WASHINGTON -- Securities regulators have accused H&R Block Financial Advisors of fraud in selling customers nationwide some $16 million of Enron bonds in late 2001 and touting them as a safe investment when the energy-trading giant had begun to collapse.
The National Association of Securities Dealers, the brokerage industry's self-policing organization, made its complaint yesterday against the investment division of the world's largest tax preparer. Companies can be fined or suspended from the securities industry if found to be in violation of NASD rules.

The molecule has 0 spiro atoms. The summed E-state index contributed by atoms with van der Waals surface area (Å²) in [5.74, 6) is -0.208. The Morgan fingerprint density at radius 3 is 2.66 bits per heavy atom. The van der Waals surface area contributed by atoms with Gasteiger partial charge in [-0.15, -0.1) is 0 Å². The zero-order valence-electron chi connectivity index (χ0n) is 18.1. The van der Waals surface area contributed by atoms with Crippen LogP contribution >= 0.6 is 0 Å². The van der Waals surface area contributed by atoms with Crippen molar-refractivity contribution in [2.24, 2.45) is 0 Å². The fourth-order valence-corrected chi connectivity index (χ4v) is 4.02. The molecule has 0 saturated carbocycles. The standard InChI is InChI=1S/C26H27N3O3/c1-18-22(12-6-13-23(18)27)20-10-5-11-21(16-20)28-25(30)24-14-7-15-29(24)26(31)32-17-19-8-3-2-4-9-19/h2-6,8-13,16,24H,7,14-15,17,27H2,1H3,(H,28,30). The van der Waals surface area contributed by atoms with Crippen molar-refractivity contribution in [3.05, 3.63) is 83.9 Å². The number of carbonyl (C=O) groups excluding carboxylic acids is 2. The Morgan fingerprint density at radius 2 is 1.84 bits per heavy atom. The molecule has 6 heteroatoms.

H&R Block Inc., based in Kansas City, Mo., disputed the allegations and said it would contest them.
"We deeply regret that our clients experienced losses from the devaluation of Enron bonds," Nick Spaeth, senior vice president of H&R Block, said. "However, the lost value was the result of mismanagement and bankruptcy at Enron that later came to light."
NASD said that in the five weeks preceding Enron's bankruptcy filing on Dec. 2, 2001, while Enron's financial crisis was coming to light and government investigations were initiated, some 200 brokers at H&R Block recommended and sold more than $16 million in Enron bonds to about 800 customers in 40 states. The brokers "made affirmative misrepresentations to customers, touted the supposed benefits of the Enron bonds, and failed to disclose the serious and significant risks," the NASD alleged.
Most of the customers lost their investment when the bonds' value disintegrated after the bankruptcy filing.